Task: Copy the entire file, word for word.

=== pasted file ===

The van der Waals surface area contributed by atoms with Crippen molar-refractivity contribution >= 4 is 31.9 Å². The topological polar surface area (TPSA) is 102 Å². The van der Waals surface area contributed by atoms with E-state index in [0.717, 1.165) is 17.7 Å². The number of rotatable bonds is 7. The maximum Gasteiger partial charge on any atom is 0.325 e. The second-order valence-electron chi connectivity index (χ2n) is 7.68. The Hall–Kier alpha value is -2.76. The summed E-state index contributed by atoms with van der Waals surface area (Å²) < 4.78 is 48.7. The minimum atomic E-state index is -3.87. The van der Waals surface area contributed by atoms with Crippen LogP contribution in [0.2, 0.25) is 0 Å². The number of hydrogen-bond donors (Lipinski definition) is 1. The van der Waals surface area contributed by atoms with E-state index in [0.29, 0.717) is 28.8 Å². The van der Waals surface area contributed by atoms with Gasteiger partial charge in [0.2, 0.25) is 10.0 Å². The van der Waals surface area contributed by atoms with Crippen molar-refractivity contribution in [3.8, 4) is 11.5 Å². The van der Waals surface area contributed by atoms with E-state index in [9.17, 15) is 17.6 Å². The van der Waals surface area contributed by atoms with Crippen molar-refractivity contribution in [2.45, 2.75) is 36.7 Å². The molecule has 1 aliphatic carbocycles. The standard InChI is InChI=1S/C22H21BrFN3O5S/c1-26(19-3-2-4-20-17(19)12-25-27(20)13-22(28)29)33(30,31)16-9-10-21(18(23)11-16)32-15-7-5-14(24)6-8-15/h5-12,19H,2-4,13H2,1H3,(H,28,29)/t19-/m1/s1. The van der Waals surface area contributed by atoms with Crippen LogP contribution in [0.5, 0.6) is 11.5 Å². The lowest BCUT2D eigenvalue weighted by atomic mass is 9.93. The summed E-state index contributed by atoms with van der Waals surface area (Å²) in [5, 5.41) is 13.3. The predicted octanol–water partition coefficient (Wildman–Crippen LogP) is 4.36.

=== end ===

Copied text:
The van der Waals surface area contributed by atoms with Crippen molar-refractivity contribution >= 4 is 31.9 Å². The topological polar surface area (TPSA) is 102 Å². The van der Waals surface area contributed by atoms with E-state index in [0.717, 1.165) is 17.7 Å². The number of rotatable bonds is 7. The maximum Gasteiger partial charge on any atom is 0.325 e. The second-order valence-electron chi connectivity index (χ2n) is 7.68. The Hall–Kier alpha value is -2.76. The summed E-state index contributed by atoms with van der Waals surface area (Å²) < 4.78 is 48.7. The minimum atomic E-state index is -3.87. The van der Waals surface area contributed by atoms with Crippen LogP contribution in [0.2, 0.25) is 0 Å². The number of hydrogen-bond donors (Lipinski definition) is 1. The van der Waals surface area contributed by atoms with E-state index in [0.29, 0.717) is 28.8 Å². The van der Waals surface area contributed by atoms with Gasteiger partial charge in [0.2, 0.25) is 10.0 Å². The van der Waals surface area contributed by atoms with Crippen molar-refractivity contribution in [3.8, 4) is 11.5 Å². The van der Waals surface area contributed by atoms with E-state index in [9.17, 15) is 17.6 Å². The van der Waals surface area contributed by atoms with Crippen molar-refractivity contribution in [2.45, 2.75) is 36.7 Å². The molecule has 1 aliphatic carbocycles. The standard InChI is InChI=1S/C22H21BrFN3O5S/c1-26(19-3-2-4-20-17(19)12-25-27(20)13-22(28)29)33(30,31)16-9-10-21(18(23)11-16)32-15-7-5-14(24)6-8-15/h5-12,19H,2-4,13H2,1H3,(H,28,29)/t19-/m1/s1. The van der Waals surface area contributed by atoms with Crippen LogP contribution in [0.5, 0.6) is 11.5 Å². The lowest BCUT2D eigenvalue weighted by atomic mass is 9.93. The summed E-state index contributed by atoms with van der Waals surface area (Å²) in [5, 5.41) is 13.3. The predicted octanol–water partition coefficient (Wildman–Crippen LogP) is 4.36.